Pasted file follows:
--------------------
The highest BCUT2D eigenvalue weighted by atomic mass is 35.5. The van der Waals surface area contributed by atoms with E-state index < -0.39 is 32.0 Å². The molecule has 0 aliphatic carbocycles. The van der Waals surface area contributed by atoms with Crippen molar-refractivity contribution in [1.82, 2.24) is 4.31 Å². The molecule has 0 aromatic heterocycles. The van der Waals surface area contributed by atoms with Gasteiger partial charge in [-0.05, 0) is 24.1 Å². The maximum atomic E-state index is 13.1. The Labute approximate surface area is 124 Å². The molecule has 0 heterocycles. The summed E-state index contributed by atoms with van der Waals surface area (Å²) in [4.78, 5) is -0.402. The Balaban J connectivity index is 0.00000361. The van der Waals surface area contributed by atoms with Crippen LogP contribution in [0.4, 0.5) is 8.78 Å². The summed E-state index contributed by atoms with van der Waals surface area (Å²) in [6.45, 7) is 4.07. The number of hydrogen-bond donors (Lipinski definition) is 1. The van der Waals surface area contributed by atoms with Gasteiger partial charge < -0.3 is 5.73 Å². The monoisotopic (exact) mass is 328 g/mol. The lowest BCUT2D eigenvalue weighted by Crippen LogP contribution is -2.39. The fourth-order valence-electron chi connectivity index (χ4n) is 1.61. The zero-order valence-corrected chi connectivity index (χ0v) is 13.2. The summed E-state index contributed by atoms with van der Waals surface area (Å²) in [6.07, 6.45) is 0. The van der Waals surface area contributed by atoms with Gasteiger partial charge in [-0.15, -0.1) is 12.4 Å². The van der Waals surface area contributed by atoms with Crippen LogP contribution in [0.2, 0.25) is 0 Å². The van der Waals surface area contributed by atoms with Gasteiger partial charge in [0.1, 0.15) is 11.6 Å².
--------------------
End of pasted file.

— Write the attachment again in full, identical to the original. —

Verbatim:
The highest BCUT2D eigenvalue weighted by atomic mass is 35.5. The van der Waals surface area contributed by atoms with E-state index < -0.39 is 32.0 Å². The molecule has 0 aliphatic carbocycles. The van der Waals surface area contributed by atoms with Crippen molar-refractivity contribution in [1.82, 2.24) is 4.31 Å². The molecule has 0 aromatic heterocycles. The van der Waals surface area contributed by atoms with Gasteiger partial charge in [-0.05, 0) is 24.1 Å². The maximum atomic E-state index is 13.1. The Labute approximate surface area is 124 Å². The molecule has 0 heterocycles. The summed E-state index contributed by atoms with van der Waals surface area (Å²) in [4.78, 5) is -0.402. The Balaban J connectivity index is 0.00000361. The van der Waals surface area contributed by atoms with Crippen LogP contribution in [0.4, 0.5) is 8.78 Å². The summed E-state index contributed by atoms with van der Waals surface area (Å²) in [6.45, 7) is 4.07. The number of hydrogen-bond donors (Lipinski definition) is 1. The van der Waals surface area contributed by atoms with Gasteiger partial charge < -0.3 is 5.73 Å². The monoisotopic (exact) mass is 328 g/mol. The lowest BCUT2D eigenvalue weighted by Crippen LogP contribution is -2.39. The fourth-order valence-electron chi connectivity index (χ4n) is 1.61. The zero-order valence-corrected chi connectivity index (χ0v) is 13.2. The summed E-state index contributed by atoms with van der Waals surface area (Å²) in [6.07, 6.45) is 0. The van der Waals surface area contributed by atoms with Gasteiger partial charge in [-0.15, -0.1) is 12.4 Å². The van der Waals surface area contributed by atoms with Crippen LogP contribution in [0.2, 0.25) is 0 Å². The van der Waals surface area contributed by atoms with Gasteiger partial charge in [0.1, 0.15) is 11.6 Å².